STA 290 Seminar Series
Wednesday, January 20th, 10:30am, MSB 1147 (Colloquium Room)
Speaker: Julia Palacios (Harvard University / Brown University)
Title: “Inference of Population Size Trajectories from Genomic Data”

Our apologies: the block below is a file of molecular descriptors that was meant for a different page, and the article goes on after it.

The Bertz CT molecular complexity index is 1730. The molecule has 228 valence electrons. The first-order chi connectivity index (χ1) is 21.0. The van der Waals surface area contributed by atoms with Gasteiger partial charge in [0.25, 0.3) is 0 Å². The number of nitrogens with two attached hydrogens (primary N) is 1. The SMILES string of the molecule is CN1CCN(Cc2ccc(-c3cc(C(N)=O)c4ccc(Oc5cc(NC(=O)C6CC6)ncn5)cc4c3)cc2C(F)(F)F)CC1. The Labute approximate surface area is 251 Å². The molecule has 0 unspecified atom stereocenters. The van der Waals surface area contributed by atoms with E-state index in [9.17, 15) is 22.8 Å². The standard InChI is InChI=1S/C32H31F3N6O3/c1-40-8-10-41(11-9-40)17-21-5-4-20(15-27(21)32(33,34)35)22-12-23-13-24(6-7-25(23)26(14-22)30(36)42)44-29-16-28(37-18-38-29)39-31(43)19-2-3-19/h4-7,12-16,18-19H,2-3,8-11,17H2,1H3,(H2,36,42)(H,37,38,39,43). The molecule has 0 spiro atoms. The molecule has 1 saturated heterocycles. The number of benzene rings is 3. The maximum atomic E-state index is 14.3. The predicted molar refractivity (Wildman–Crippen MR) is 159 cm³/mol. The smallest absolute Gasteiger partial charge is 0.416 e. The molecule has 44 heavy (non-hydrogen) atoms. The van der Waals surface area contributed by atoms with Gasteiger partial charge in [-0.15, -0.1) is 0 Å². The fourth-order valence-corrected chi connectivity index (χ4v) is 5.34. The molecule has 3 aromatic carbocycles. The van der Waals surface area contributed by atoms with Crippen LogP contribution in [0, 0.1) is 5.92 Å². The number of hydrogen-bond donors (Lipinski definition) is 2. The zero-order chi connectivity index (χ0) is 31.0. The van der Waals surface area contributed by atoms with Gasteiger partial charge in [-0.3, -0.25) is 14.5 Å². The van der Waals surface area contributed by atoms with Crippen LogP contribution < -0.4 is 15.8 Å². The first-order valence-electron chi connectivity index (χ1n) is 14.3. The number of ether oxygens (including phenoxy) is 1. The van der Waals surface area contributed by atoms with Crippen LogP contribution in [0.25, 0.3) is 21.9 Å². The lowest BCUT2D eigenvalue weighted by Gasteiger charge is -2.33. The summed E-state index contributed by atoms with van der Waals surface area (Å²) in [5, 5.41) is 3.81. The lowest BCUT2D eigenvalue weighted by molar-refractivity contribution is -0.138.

Abstract: Inferring and interpreting changes in population sizes as a function of time from present-day samples of genomic data is a core goal of population biology. Modeling the sample’s ancestry and the mutation process allows such inference on the time scales ranging from the deep past into the near present. Estimates of population size changes over time shed light on how historical events affect genetic diversity within a species, as well as the genetic response of a species to large-scale climatic events and responses to changes in the environment. Sophisticated inferential tools coupled with the coalescent model have recently emerged for estimating past population sizes from genomic data. Recent methods that estimate population size changes over time make constraining assumptions in order to gain computational tractability. In this talk, I present a Gaussian process-based Bayesian nonparametric approach to estimate population size changes as a function of time from either a single non-recombining genomic segment or from recombining whole genomes, where sequences are correlated across sites. First, I summarize and discuss current approaches for estimation of population sizes. Next, I explore the application of two computationally efficient Bayesian frameworks based on Hamiltonian Monte Carlo and Integrated nested Laplace approximations to this problem. I discuss the advantages and disadvantages of both frameworks and show that the proposed Gaussian process-based method outperforms recently developed methods on simulated data. I show applications of the method to viral sequences of hepatitis C and human Influenza A, and human populations with European ancestry and from Ibadan, Nigeria. Lastly, I discuss future extensions of the Bayesian nonparametric population size reconstruction that include integration of other sources of information into the coalescent framework.